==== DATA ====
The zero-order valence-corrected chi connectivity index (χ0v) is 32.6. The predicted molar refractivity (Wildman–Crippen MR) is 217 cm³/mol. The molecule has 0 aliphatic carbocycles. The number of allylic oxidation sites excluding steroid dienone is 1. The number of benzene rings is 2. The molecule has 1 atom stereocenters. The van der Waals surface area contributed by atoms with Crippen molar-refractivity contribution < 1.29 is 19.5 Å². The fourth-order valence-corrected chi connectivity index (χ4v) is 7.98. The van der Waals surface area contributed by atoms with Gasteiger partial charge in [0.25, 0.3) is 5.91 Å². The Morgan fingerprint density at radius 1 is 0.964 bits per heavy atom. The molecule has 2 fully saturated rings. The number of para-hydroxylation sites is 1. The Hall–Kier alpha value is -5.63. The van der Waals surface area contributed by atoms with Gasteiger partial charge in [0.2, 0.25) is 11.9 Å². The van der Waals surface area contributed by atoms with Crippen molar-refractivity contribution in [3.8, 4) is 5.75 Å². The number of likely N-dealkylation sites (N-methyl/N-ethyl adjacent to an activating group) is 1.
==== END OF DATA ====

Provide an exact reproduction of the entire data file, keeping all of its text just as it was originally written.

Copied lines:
The zero-order valence-corrected chi connectivity index (χ0v) is 32.6. The predicted molar refractivity (Wildman–Crippen MR) is 217 cm³/mol. The molecule has 0 aliphatic carbocycles. The number of allylic oxidation sites excluding steroid dienone is 1. The number of benzene rings is 2. The molecule has 1 atom stereocenters. The van der Waals surface area contributed by atoms with Crippen molar-refractivity contribution < 1.29 is 19.5 Å². The fourth-order valence-corrected chi connectivity index (χ4v) is 7.98. The van der Waals surface area contributed by atoms with Gasteiger partial charge in [0.25, 0.3) is 5.91 Å². The Morgan fingerprint density at radius 1 is 0.964 bits per heavy atom. The molecule has 2 fully saturated rings. The number of para-hydroxylation sites is 1. The Hall–Kier alpha value is -5.63. The van der Waals surface area contributed by atoms with Gasteiger partial charge in [0.2, 0.25) is 11.9 Å². The van der Waals surface area contributed by atoms with Crippen molar-refractivity contribution in [3.8, 4) is 5.75 Å². The number of likely N-dealkylation sites (N-methyl/N-ethyl adjacent to an activating group) is 1.